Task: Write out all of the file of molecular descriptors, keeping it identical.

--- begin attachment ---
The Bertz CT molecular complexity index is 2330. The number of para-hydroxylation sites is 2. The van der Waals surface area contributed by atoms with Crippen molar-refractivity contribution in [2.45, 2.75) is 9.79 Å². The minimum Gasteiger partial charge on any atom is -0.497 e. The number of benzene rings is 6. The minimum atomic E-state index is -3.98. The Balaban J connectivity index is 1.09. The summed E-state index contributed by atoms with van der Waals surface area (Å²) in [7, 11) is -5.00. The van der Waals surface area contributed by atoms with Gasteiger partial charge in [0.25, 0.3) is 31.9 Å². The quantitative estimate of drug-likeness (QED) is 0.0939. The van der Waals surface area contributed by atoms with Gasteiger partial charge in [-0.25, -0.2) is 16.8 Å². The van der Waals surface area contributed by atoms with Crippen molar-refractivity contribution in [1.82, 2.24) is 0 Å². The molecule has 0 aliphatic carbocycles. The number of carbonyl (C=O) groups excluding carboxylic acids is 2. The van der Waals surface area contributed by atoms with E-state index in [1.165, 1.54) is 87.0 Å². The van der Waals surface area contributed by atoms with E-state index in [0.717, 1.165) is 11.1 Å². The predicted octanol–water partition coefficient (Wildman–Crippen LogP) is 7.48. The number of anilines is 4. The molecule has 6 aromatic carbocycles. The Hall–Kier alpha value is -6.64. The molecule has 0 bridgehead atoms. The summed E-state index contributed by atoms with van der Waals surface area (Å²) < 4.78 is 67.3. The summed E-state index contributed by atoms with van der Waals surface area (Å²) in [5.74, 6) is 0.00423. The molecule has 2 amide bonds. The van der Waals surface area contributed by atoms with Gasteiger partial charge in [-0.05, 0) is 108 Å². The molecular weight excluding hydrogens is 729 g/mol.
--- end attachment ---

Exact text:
The Bertz CT molecular complexity index is 2330. The number of para-hydroxylation sites is 2. The van der Waals surface area contributed by atoms with Crippen molar-refractivity contribution in [2.45, 2.75) is 9.79 Å². The minimum Gasteiger partial charge on any atom is -0.497 e. The number of benzene rings is 6. The minimum atomic E-state index is -3.98. The Balaban J connectivity index is 1.09. The summed E-state index contributed by atoms with van der Waals surface area (Å²) in [7, 11) is -5.00. The van der Waals surface area contributed by atoms with Gasteiger partial charge in [0.25, 0.3) is 31.9 Å². The quantitative estimate of drug-likeness (QED) is 0.0939. The van der Waals surface area contributed by atoms with Gasteiger partial charge in [-0.25, -0.2) is 16.8 Å². The van der Waals surface area contributed by atoms with Crippen molar-refractivity contribution in [1.82, 2.24) is 0 Å². The molecule has 0 aliphatic carbocycles. The number of carbonyl (C=O) groups excluding carboxylic acids is 2. The van der Waals surface area contributed by atoms with E-state index in [1.165, 1.54) is 87.0 Å². The van der Waals surface area contributed by atoms with E-state index in [0.717, 1.165) is 11.1 Å². The predicted octanol–water partition coefficient (Wildman–Crippen LogP) is 7.48. The number of anilines is 4. The molecule has 6 aromatic carbocycles. The Hall–Kier alpha value is -6.64. The molecule has 0 bridgehead atoms. The summed E-state index contributed by atoms with van der Waals surface area (Å²) < 4.78 is 67.3. The summed E-state index contributed by atoms with van der Waals surface area (Å²) in [5.74, 6) is 0.00423. The molecule has 2 amide bonds. The van der Waals surface area contributed by atoms with Gasteiger partial charge in [-0.05, 0) is 108 Å². The molecular weight excluding hydrogens is 729 g/mol.